Many older people decide against taking on a new pet in later life for a variety of reasons.
Mon 05 Mar 2018
Many older people decide against taking on a new pet in later life for a variety of reasons. There could be concerns about not being able to exercise the pet adequately, cleaning up after it, and all the other work involved in keeping a pet. There may be worries about the cost of keeping a pet, or concerns about what will happen to their pet if they have to go into hospital, a care home, or the unthinkable, if they pass away.
Sadly, many older people are missing out on a whole new lease of life, possible health benefits, love and company a new pet will bring. Additionally, retired people often have more leisure time on their hands to devote to their new pet.
POA take a look at the some of the common concerns people have about owning a pet in later life.
Cats are the pefect pet for older owners! Cats are ideal for those who struggle to get out and about. They will take exercise themselves, but you may want to consider toys or a play tower to keep them stimulated, if they are indoor types. You will be rewarded with a quiet but loving companion who enjoys curling up on your lap.
If you’re a dog lover, consider an older dog or a breed that doesn’t require vigorous exercise. The YorkshireTerrier is a very popular choice for older owners. It’s a small breed, with plenty of character. Other potential dog breeds that may be suitable for an older pet owner are the ever popular West Highland Terrier or the Shih Tzu, Pomeranian, Bichon Frise and Border Terrier. See our article on dogs that don’t require a lot of exercise.
Taking on a veteran dog will mean you don’t have to go through the demanding task of training and the time and exercise needs a new puppy brings. Another extremely loving and devoted breed is a retired Greyhound. The Greyhound has a reputation as an athletic dog needing plenty of exercise. This is not the case with retired racers, although he will enjoy a quick sprint around the garden, Greyhounds enjoy a leisurely, sedentary lifestyle, happy to relax and are usually very placid and affectionate.
Rescue centres will be delighted to help you select the ideal breed and dog for you. Older dogs are often overlooked by potential new owners. Make sure your new dog is well trained on the lead. Pulling on the lead can be exhausting for you and could result in a nasty fall and broken bones.
Keeping birds is a lovely pastime. You might decide that you would like a small aviary or a couple of caged birds in the house, instead of a cat or dog. Please see our article about what to consider if you want to keep a pet bird or birds. It is worth just bearing in mind that some birds live for decades, so - to be blunt - you should make some sort of provision for your pet if it is likely that it will outlast you! Note too that some breeds of birds like company of their own kind or similar sized varieties.
As a rule, rescue centres ensure pets go to new homes microchipped, neutered, vaccinated and parasite free, saving you the expense of these necessities.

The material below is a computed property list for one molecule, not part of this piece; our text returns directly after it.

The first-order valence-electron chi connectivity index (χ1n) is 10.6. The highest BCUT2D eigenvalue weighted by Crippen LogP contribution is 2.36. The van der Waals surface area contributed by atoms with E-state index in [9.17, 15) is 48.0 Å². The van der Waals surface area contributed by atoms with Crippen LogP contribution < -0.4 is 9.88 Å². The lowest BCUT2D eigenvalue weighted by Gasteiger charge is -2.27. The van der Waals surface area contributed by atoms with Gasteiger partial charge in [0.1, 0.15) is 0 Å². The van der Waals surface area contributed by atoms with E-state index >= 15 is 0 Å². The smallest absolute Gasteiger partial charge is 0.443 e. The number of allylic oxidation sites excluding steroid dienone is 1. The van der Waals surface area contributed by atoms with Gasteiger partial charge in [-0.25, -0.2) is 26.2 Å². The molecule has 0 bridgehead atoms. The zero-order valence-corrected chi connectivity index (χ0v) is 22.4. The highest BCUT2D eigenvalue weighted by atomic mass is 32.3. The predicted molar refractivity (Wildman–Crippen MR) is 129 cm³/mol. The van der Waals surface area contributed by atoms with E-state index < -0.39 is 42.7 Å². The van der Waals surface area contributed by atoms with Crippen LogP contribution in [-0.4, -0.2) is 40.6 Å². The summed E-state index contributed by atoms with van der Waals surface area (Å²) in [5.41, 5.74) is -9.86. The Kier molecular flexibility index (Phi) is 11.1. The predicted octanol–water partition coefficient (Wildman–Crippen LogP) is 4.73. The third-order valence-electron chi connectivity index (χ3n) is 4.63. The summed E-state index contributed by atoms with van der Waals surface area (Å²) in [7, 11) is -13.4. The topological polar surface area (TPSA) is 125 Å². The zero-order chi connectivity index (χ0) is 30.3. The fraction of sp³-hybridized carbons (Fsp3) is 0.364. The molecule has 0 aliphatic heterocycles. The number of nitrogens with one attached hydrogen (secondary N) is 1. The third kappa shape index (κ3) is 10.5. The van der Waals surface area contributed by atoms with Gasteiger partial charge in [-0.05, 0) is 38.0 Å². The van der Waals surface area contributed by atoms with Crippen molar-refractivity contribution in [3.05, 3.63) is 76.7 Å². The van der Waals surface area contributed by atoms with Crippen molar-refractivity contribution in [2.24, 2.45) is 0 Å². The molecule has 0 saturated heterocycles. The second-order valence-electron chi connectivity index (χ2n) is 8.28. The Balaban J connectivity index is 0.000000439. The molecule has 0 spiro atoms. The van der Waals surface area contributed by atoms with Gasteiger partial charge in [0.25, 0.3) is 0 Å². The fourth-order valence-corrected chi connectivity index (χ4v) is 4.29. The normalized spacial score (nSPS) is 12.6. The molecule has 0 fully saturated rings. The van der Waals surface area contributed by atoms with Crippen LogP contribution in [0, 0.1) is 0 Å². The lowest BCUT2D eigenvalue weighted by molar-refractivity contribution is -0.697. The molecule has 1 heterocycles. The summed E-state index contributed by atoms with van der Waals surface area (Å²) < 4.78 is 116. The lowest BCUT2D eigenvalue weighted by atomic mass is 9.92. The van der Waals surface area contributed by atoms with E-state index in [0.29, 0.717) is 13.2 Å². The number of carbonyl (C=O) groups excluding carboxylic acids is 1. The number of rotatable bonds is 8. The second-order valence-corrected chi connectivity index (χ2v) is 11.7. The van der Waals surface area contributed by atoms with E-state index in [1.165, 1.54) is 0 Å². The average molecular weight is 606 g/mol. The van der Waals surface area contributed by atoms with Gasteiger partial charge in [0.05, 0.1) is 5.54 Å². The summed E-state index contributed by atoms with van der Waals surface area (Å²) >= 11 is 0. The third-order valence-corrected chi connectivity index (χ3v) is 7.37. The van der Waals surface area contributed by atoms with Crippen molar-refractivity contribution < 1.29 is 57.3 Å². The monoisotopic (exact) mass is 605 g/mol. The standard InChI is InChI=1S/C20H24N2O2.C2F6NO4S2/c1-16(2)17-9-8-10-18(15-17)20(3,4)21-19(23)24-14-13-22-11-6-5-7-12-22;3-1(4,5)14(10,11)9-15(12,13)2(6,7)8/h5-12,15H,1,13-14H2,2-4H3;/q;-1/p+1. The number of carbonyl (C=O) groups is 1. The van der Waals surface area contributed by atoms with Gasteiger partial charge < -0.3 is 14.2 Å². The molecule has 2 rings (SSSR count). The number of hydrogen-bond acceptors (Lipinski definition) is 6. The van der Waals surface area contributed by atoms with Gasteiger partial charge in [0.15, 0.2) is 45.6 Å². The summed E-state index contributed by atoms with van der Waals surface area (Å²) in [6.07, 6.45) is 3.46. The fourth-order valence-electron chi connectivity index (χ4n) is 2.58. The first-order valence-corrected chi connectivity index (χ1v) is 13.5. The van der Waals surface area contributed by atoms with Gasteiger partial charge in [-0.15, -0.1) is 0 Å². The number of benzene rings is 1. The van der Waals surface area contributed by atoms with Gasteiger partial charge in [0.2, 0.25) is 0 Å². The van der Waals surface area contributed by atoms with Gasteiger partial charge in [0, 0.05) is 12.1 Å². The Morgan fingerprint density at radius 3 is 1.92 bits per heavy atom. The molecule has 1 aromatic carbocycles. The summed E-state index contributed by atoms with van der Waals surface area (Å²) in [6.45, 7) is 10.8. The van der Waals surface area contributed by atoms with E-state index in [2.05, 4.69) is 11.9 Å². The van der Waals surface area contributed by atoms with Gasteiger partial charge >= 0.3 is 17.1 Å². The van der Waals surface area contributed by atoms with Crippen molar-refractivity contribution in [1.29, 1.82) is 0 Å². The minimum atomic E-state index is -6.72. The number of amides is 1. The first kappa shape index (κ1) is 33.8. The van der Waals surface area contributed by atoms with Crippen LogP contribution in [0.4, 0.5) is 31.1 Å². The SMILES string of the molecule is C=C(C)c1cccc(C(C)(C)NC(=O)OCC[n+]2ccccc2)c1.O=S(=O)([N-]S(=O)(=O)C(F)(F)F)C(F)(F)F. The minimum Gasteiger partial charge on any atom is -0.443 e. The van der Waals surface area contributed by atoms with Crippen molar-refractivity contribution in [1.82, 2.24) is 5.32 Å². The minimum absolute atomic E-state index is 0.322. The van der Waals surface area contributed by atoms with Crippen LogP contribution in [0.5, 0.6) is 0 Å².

You may want to consider pet insurance to avoid unexpected veterinary bills, although your policy won’t cover the cost of annual jabs or dental treatment. Boosters should be kept up to date, as many insurance policies will not pay out for illnesses that could have been prevented from vaccination.
Small breeds of dog and cats eat small portions, so it should cost no more than a couple of pounds a week to feed a small dog or a cat. Healthy, nutritious leftovers can be suitable for dogs, as long as you avoid the foods a dog cannot eat.
If you are worried about cleaning up after your pet in your home, see our articles on dog breeds that do not shed or have very low levels of shedding. Additionally you could look at our articles on cleaning up cat hairs in the home and dog hairs in the home. Clearly if you have any breathing difficulties that might be aggravated by dog or cat fur or bird feathers, discuss the idea of owning a new pet with your doctor first.
Keep your pet’s details together in an accessible place, so a carer or relative knows exactly what to do in case of emergency. It would be a good idea to have a particular neighbour, friend or relative in mind for this eventuality, so that you do not have to worry about this if the time comes.
Many schemes now recognise the importance to their residents owning a pet. Each one will have its own set of rules, but increasingly small pets are becoming welcome in many sheltered homes.
Yes, absolutely! You will have a friend who loves you unconditionally, and someone else to focus on and get up for in the morning. With a dog, if you’re able to manage short walks, you’ll find a whole new world opens up for you. You’ll probably meet like-minded dog owners of all ages, often happy to stop for a chat. You’ll become fitter and be able to walk further. You may well find that you lose weight, find your blood pressure drops, sleep better and look better.
There are people who can step in and help if you become unwell and concerned about your pet. The Cinnamon Trust is a charity that helps elderly and terminally ill pet owners. They have volunteers than can help exercise or foster your pet in times of need. The trust can also help rehome pets when owners need to go into nursing homes, or have passed away. The Dogs Trust, Cats Protection and the Blue Cross amongst others also offer schemes to take up the care of your pet if you should pass away. You can also leave instructions in your will. See our article about providing for your pets.
If you feel you would like a pet in later life, don’t be put off, just do a bit of resarch and you will find that there’s an ideal companion out there waiting for you!
Some useful organisations that you could contact - all have a website that you could look at: